Fifty years have passed since President Richard M. Nixon changed the U.S. money system by suspending the conversion of U.S. dollars into gold and allowing the rate to float.
Eliminating the gold standard and moving to the floating-exchange-rate system created grave concerns. Perhaps the most interesting point or lesson since the change is that the U.S. dollar has been dominant in the world, and more robust than initially expected. Even in retrospect, most experts would have doubted that the system could survive for this long.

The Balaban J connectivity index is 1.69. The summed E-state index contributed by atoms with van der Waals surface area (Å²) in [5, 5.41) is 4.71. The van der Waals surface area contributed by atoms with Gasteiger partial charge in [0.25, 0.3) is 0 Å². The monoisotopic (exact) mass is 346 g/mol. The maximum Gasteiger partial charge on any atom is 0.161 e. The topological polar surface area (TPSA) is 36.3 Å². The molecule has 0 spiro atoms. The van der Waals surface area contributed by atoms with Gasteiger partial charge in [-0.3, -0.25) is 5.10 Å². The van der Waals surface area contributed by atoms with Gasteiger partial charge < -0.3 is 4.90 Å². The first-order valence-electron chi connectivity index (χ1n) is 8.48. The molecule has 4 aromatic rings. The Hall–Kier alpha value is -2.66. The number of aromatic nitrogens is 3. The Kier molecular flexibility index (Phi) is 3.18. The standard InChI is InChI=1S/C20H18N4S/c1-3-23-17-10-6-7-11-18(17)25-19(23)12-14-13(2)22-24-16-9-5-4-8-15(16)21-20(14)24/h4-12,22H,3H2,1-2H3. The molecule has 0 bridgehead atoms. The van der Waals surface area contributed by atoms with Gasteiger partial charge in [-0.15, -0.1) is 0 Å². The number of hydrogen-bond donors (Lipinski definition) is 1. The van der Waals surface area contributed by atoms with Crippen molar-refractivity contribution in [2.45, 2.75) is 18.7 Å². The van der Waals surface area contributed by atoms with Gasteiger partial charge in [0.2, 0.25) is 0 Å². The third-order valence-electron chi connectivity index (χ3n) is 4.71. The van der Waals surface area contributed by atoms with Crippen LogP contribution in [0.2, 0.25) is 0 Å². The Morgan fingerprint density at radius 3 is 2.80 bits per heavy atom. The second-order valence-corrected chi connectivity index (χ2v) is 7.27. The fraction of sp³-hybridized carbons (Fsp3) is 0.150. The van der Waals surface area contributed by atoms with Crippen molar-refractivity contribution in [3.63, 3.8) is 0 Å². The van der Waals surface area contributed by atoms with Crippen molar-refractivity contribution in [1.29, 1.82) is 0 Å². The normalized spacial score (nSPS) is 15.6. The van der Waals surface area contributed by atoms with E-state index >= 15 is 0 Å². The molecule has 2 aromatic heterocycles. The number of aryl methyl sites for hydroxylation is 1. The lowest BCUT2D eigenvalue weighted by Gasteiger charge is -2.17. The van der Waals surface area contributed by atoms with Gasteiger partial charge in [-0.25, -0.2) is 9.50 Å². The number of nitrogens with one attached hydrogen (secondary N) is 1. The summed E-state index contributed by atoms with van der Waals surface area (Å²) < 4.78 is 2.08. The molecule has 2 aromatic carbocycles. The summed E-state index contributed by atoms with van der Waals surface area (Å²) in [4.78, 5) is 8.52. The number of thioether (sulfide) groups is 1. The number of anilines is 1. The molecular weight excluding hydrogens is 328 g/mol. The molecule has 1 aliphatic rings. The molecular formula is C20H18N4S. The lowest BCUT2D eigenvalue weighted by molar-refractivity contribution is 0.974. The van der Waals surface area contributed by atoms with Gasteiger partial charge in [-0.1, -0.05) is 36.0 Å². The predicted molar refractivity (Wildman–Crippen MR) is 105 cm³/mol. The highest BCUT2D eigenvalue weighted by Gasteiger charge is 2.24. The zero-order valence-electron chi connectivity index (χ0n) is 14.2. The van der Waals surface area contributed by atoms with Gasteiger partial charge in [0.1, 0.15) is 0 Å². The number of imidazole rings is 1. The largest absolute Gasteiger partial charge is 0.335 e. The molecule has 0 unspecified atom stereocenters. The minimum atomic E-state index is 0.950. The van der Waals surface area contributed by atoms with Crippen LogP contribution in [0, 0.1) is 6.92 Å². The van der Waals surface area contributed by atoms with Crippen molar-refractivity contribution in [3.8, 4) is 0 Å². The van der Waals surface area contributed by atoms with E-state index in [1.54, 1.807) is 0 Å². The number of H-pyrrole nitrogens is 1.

We now have a money system referred to as a fiat system, which the government designates as legal tender. Some definitions may help.
Fiat money has no intrinsic value, while legal tender is any currency declared legal by a government. Governments can issue fiat currency and make it legal tender by setting it as the standard for paying debt. The benefit of fiat…